Friday, September 16, 2011

Camara, Bidlingmyer Land Coaching Posts

From the department of well-known faces in new places ...

Two formerly prominent MAAC players have landed new coaching opportunities.

Fifi Camara, the conference's women's player of the Year for the 2005-06 season, has returned to her alma mater, joining the Marist coaching staff as its director of basketball operations.

And, former Siena standout Brian Bidlingmyer, who graduated from that school in 1995, has become the director of player development at Western Kentucky.

"We are extremely happy to have Fifi Camara back at Marist College. She will be a tremendous role model for our players and a tireless worker on our staff," said Marist coach Brian Giorgis, earlier this week. "I know that our fans will be happy to see Fifi back on the floor at the McCann Arena. She is a wonderful addition to our staff."

After transferring from Division III Genesee, Camara enjoyed two very successful seasons in a Marist uniform. In just 59 games for the Red Foxes, Camara scored a total of 938 points and collected 506 rebounds, ranking her first on the Red Foxes’ career records with 8.6 rebounds per game and second all-time with 15.6 points per game. She was an All-MAAC First Team selection in both seasons and was Marist women’s basketball’s first ever MAAC Player of the Year in her senior year. That season, Camara helped the Red Foxes to a 23-win season, a school record at the time, and their first of six straight MAAC championships.

As Director of Basketball Operations, Camara will be responsible for coordinating team travel, film exchange and editing.

Bidlingmyer joins the Western Kentucky staff in 2011-12 in a position that will focus on players' academics, after spending the last six seasons as an assistant coach and recruiting coordinator at the University of Wisconsin-Milwaukee.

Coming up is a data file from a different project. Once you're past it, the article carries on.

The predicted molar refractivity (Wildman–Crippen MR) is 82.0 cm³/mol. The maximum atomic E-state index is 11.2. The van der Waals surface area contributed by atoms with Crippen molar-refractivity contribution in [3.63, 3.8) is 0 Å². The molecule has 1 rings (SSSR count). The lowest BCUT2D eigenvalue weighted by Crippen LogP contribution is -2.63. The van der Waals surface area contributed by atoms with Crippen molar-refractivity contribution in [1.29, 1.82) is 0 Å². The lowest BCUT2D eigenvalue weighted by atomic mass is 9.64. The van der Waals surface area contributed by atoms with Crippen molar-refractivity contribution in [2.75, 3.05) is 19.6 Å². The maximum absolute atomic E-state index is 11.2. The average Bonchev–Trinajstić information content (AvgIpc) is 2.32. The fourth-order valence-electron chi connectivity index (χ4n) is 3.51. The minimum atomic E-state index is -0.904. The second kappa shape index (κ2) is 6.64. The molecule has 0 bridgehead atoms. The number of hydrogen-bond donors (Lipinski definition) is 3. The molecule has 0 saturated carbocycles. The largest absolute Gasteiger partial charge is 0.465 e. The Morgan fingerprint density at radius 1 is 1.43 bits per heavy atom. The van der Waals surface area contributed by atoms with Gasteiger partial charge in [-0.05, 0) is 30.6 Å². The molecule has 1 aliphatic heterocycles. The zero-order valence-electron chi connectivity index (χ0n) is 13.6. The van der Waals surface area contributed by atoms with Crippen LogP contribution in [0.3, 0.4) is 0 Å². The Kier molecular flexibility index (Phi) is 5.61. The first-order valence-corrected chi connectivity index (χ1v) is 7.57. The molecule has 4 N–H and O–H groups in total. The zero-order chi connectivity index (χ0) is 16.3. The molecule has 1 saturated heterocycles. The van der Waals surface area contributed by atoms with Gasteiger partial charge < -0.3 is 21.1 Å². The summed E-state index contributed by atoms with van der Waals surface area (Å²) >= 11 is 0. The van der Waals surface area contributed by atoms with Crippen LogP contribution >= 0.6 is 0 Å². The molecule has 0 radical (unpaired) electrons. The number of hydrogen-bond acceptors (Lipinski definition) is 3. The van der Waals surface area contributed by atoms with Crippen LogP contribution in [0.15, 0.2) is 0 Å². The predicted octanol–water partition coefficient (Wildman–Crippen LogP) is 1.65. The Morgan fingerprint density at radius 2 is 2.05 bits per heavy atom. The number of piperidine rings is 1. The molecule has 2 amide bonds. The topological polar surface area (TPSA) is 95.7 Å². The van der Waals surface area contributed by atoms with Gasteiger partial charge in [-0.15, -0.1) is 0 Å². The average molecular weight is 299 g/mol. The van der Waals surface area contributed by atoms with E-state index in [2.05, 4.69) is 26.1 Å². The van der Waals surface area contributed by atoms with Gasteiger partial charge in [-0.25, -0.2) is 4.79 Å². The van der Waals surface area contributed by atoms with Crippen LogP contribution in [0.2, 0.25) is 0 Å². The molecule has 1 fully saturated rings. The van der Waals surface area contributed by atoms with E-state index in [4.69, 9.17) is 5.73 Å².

While at Milwaukee, Bidlingmyer helped to oversee recruiting efforts while also participating in all of the on-court aspects of head coach Rob Jeter’s program.

"Brian has a wealth of different experience at many different levels, and he is a guy who is really going to help our staff with various aspects of our program," WKU head coach Ken McDonald said. "He is going to have a high amount of focus on the academic progress of our players, community relations and the day-to-day operation of our basketball program. He will be a great glue-guy for our program and will pitch in with everything that makes a high-level program operate efficiently."

Bidlingmyer has delivered results at each of his previous coaching stops as well. In two seasons at Binghamton alongside current WKU assistant coach Lawrence Brenneman, he helped Al Walker build the Bearcat program into one of the up-and-coming squads in the America East Conference.

Bidlingmyer's coaching career also includes a stop at Lamar University where he served under Mike Deane, the former Siena coach who directed the Saints in the first three years of Bidlingmyer's playing days there.

Under Mike Deane at Lamar, Bidlingmyer served as the program's recruiting coordinator in addition to his on-the-floor coaching duties, helping the Cardinals capture the 2000 Southland Conference Championship and advance to the NCAA Tournament for the first time in 17 years.

Bidlingmyer also worked with Deane for two seasons at Marquette, and was the director of the Mike Deane Basketball Camps for all six years he worked with Deane.

His coaching experience has also included summer stints overseas with People-To-People Sports. He led a team to France during the summer of 2000 before taking teams to Australia in the summers of 2001 and 2002. He also toured Romania as a player with a college all-star team in 1991.

Bidlingmyer played four seasons at Siena College, where he served as team captain his senior year. The Saints advanced to the NIT semifinals in 1994, winning a school-record 25 games. He played in 118 consecutive games at the school and led the team in rebounding as a junior. He also holds a pair of Siena single-game records for field goal percentage (8-for-8) and steals (10). The steals mark is also still a Metro Atlantic Athletic Conference record.

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